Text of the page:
Thinking about Veterans Day, I am thankful for all those in my family who have served. My father, Norman J. Landau, joined the Merchant Marines in World War II when his big brother was old enough to join the Army. My late father delivered materials throughout the Central and South Americas during that war. It is where he was able to work on his Spanish fluency. He was also able to become the ship’s medic, caring for others who were serving their country far from home. My father was later able to use his Spanish fluency and his medical experience to assist those injured by the unsafe actions of others in his successful injury law practice on Broadway in New York City.
After his service, Norman Landau went to college. He was then drafted into the Army during the Korean War, as he was still young enough and unmarried. My father served at Fort Lee, outside of Richmond, Virginia, and he represented soldiers before the Courts Martial. In Richmond he befriended lawyers who heard about his skills in the courtroom, and who mentored him when he got out of the service and finished his legal studies at St. John’s Law School. Some of these Richmond trial lawyers from the Allen law firm became lifelong friends of his and the rest of our family. After an apprenticeship with the Lipsig law firm in New York City, my father established his own law firm, which for 37 years was located in the historic Woolworth Building eventually becoming “Landau, Miller & Moran.”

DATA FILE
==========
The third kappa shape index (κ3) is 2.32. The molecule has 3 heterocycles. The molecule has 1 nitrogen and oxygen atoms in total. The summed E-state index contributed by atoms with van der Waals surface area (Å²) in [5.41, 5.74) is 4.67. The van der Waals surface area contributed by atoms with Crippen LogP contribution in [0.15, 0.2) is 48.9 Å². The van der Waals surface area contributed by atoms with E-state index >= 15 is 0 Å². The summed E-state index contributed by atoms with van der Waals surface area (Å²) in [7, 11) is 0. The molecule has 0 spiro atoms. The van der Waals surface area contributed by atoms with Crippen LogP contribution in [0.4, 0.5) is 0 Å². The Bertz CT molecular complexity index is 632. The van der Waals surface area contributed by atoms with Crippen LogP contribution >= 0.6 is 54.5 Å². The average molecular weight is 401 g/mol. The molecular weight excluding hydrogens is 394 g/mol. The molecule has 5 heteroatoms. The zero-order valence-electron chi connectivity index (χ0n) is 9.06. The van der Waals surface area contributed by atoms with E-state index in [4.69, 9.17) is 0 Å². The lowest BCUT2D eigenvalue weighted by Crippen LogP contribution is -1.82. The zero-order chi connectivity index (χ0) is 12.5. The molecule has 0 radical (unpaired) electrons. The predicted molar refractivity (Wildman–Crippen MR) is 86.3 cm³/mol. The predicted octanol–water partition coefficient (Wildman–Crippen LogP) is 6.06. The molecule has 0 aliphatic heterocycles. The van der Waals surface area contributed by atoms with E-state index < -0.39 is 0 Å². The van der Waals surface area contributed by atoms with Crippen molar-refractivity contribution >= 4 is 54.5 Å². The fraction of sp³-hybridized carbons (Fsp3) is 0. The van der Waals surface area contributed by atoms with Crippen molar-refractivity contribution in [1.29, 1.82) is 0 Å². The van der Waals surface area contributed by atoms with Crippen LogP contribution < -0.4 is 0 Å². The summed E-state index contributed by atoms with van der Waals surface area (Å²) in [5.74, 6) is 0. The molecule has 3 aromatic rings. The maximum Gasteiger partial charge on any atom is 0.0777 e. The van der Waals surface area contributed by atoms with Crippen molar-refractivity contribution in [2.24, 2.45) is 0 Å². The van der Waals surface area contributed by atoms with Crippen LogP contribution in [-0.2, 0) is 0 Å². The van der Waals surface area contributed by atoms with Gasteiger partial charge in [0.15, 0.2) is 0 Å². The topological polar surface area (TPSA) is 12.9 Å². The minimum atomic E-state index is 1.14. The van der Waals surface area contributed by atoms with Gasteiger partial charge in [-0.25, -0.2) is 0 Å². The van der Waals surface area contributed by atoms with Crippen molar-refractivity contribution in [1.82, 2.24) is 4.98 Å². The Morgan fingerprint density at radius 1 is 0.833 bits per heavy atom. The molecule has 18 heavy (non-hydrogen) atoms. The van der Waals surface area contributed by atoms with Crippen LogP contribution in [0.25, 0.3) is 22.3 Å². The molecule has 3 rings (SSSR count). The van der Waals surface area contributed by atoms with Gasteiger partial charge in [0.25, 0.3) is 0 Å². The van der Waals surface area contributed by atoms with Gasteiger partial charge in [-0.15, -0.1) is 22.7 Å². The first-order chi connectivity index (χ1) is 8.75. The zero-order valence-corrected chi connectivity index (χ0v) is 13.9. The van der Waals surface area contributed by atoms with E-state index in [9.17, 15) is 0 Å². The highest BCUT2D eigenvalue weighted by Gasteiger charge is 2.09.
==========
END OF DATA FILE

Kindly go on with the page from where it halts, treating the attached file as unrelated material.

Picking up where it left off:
Norman Landau made sure that we celebrated Veterans Day, as well as Flag Day, Memorial Day (my brother’s birthday) and Independence Day (my birthday!), by acknowledging the sacrifices made by true patriots in the service to our great country. My stepfather, Dr. Irwin Hirshberg, also served in the U.S. Army during World War II, as did my Father-in-Law, Ruben Y. Freedlander. Currently, my son, Dr. Zachary W. Landau, Battalion Surgeon, LT MC USN, 1st Battalion 3d Marines, is spending most of his time with the brave Marines of the “Lava Dogs” in the desert of Yuma, Arizona and “29 Palms.”
Zach attended Fairfax County Public Schools, including Oakton High School, before going off to The Hotchkiss School, where he did a semester in Ecuador as well as the Treadwell Fellowship to study environmental science in Alaska after graduation. Zach followed his sister to Virginia Tech, where she was in the 5-year Architecture program, to do his pre-med studies. After college, he taught at Politecnio University in Costa Rica. Like his grandfather, Zach is fluent in Spanish and has always been interested in Medicine, Science and teaching.
In addition to his teaching, Zach worked with “Clínicas Sin Fronteras,” and did education and medical service in Spain, Ecuador and at a Maxillofacial surgical center in Fairfax, Virginia. He attended Tauro College of Medicine, located on the grounds of Mare Island in the San Francisco Bay. Mare Island had been the largest Naval Base in World War II. After he got his medical school acceptance letters, our son marched us down to the Pentagon to enlist because he felt that he could help.On an aside, my son also had to go through military testing at Fort Lee, just like his grandfather! He did his Officers Candidates School up in Newport, Rhode Island. He is now seven years into his service, and in case anyone could not tell, we are very proud of his work, his sacrifices and his service to our country. His current orders are to deploy to Asia next month.